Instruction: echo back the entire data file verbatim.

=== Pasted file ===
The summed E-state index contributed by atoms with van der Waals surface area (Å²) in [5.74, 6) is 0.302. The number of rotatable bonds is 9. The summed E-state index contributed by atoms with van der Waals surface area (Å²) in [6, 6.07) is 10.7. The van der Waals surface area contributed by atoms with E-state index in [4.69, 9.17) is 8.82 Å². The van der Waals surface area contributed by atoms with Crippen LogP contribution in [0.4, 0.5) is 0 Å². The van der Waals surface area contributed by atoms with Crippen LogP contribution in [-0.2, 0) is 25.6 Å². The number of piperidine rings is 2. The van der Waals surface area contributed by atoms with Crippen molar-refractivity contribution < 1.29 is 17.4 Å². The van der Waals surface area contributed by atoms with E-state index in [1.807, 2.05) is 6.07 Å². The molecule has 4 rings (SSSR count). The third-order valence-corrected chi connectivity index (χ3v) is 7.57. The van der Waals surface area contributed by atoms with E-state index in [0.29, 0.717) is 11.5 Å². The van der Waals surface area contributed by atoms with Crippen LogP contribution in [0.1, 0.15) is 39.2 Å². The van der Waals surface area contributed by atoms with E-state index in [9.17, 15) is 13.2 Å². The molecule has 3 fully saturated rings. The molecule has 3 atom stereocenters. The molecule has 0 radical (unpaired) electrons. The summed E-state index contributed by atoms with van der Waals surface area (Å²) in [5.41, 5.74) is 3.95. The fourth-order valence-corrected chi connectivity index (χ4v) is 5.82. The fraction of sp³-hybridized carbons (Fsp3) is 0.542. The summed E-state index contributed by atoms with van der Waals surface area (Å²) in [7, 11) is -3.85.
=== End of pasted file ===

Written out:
The summed E-state index contributed by atoms with van der Waals surface area (Å²) in [5.74, 6) is 0.302. The number of rotatable bonds is 9. The summed E-state index contributed by atoms with van der Waals surface area (Å²) in [6, 6.07) is 10.7. The van der Waals surface area contributed by atoms with E-state index in [4.69, 9.17) is 8.82 Å². The van der Waals surface area contributed by atoms with Crippen LogP contribution in [0.4, 0.5) is 0 Å². The van der Waals surface area contributed by atoms with Crippen LogP contribution in [-0.2, 0) is 25.6 Å². The number of piperidine rings is 2. The van der Waals surface area contributed by atoms with Crippen molar-refractivity contribution < 1.29 is 17.4 Å². The van der Waals surface area contributed by atoms with E-state index in [1.807, 2.05) is 6.07 Å². The molecule has 4 rings (SSSR count). The third-order valence-corrected chi connectivity index (χ3v) is 7.57. The van der Waals surface area contributed by atoms with E-state index in [0.29, 0.717) is 11.5 Å². The van der Waals surface area contributed by atoms with Crippen LogP contribution in [0.1, 0.15) is 39.2 Å². The van der Waals surface area contributed by atoms with E-state index in [9.17, 15) is 13.2 Å². The molecule has 3 fully saturated rings. The molecule has 3 atom stereocenters. The molecule has 0 radical (unpaired) electrons. The summed E-state index contributed by atoms with van der Waals surface area (Å²) in [5.41, 5.74) is 3.95. The fourth-order valence-corrected chi connectivity index (χ4v) is 5.82. The fraction of sp³-hybridized carbons (Fsp3) is 0.542. The summed E-state index contributed by atoms with van der Waals surface area (Å²) in [7, 11) is -3.85.